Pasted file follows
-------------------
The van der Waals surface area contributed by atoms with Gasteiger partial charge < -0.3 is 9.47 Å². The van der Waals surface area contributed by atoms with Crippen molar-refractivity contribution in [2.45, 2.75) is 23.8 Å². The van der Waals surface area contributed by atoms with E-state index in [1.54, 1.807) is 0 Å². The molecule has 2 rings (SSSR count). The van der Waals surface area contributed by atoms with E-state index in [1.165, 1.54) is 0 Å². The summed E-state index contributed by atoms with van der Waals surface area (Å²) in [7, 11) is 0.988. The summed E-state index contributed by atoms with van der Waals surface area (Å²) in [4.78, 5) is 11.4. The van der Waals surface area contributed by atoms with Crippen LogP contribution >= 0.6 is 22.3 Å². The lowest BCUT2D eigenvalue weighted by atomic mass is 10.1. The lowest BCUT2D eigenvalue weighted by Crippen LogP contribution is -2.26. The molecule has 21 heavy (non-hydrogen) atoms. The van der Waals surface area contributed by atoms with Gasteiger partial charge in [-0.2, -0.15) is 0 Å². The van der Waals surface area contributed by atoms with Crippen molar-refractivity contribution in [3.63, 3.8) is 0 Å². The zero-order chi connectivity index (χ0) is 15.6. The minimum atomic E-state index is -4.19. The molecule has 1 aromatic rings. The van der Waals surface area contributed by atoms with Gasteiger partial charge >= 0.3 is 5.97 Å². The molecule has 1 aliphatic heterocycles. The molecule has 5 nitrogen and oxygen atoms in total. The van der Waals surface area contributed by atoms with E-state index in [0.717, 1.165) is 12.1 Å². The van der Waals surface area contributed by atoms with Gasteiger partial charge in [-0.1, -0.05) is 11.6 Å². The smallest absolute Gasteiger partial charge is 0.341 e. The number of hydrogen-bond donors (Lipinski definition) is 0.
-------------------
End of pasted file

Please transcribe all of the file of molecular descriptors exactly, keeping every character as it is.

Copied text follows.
The van der Waals surface area contributed by atoms with Gasteiger partial charge < -0.3 is 9.47 Å². The van der Waals surface area contributed by atoms with Crippen molar-refractivity contribution in [2.45, 2.75) is 23.8 Å². The van der Waals surface area contributed by atoms with E-state index in [1.54, 1.807) is 0 Å². The molecule has 2 rings (SSSR count). The van der Waals surface area contributed by atoms with E-state index in [1.165, 1.54) is 0 Å². The summed E-state index contributed by atoms with van der Waals surface area (Å²) in [7, 11) is 0.988. The summed E-state index contributed by atoms with van der Waals surface area (Å²) in [4.78, 5) is 11.4. The van der Waals surface area contributed by atoms with Crippen LogP contribution >= 0.6 is 22.3 Å². The lowest BCUT2D eigenvalue weighted by atomic mass is 10.1. The lowest BCUT2D eigenvalue weighted by Crippen LogP contribution is -2.26. The molecule has 21 heavy (non-hydrogen) atoms. The van der Waals surface area contributed by atoms with Gasteiger partial charge in [-0.2, -0.15) is 0 Å². The van der Waals surface area contributed by atoms with Crippen molar-refractivity contribution in [3.63, 3.8) is 0 Å². The zero-order chi connectivity index (χ0) is 15.6. The minimum atomic E-state index is -4.19. The molecule has 1 aromatic rings. The van der Waals surface area contributed by atoms with Gasteiger partial charge >= 0.3 is 5.97 Å². The molecule has 1 aliphatic heterocycles. The molecule has 5 nitrogen and oxygen atoms in total. The van der Waals surface area contributed by atoms with E-state index in [0.717, 1.165) is 12.1 Å². The van der Waals surface area contributed by atoms with Gasteiger partial charge in [-0.1, -0.05) is 11.6 Å². The smallest absolute Gasteiger partial charge is 0.341 e. The number of hydrogen-bond donors (Lipinski definition) is 0.